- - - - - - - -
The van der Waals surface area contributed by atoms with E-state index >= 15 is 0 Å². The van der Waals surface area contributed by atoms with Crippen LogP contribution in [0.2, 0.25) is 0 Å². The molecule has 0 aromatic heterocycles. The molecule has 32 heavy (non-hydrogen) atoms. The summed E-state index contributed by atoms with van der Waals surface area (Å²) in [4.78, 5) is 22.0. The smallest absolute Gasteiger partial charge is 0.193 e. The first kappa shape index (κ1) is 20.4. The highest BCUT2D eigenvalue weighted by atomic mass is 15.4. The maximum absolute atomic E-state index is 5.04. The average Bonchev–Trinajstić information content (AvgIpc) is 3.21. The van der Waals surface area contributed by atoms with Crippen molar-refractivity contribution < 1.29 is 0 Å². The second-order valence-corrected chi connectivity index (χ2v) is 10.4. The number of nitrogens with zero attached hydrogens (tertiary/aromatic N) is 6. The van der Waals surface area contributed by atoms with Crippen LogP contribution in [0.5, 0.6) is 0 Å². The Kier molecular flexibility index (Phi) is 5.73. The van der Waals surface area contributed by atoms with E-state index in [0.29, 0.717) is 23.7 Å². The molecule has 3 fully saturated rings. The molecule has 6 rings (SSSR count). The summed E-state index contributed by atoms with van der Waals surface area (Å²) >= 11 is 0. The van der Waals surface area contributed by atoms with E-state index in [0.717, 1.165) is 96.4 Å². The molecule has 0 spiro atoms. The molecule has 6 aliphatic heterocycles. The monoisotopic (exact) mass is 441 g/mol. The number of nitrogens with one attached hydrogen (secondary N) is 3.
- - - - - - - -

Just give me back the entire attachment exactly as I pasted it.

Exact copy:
The van der Waals surface area contributed by atoms with E-state index >= 15 is 0 Å². The van der Waals surface area contributed by atoms with Crippen LogP contribution in [0.2, 0.25) is 0 Å². The molecule has 0 aromatic heterocycles. The molecule has 32 heavy (non-hydrogen) atoms. The summed E-state index contributed by atoms with van der Waals surface area (Å²) in [4.78, 5) is 22.0. The smallest absolute Gasteiger partial charge is 0.193 e. The first kappa shape index (κ1) is 20.4. The highest BCUT2D eigenvalue weighted by atomic mass is 15.4. The maximum absolute atomic E-state index is 5.04. The average Bonchev–Trinajstić information content (AvgIpc) is 3.21. The van der Waals surface area contributed by atoms with Crippen molar-refractivity contribution < 1.29 is 0 Å². The second-order valence-corrected chi connectivity index (χ2v) is 10.4. The number of nitrogens with zero attached hydrogens (tertiary/aromatic N) is 6. The van der Waals surface area contributed by atoms with Crippen LogP contribution in [0.5, 0.6) is 0 Å². The Kier molecular flexibility index (Phi) is 5.73. The van der Waals surface area contributed by atoms with E-state index in [0.29, 0.717) is 23.7 Å². The molecule has 3 fully saturated rings. The molecule has 6 rings (SSSR count). The summed E-state index contributed by atoms with van der Waals surface area (Å²) >= 11 is 0. The van der Waals surface area contributed by atoms with E-state index in [0.717, 1.165) is 96.4 Å². The molecule has 0 spiro atoms. The molecule has 6 aliphatic heterocycles. The monoisotopic (exact) mass is 441 g/mol. The number of nitrogens with one attached hydrogen (secondary N) is 3.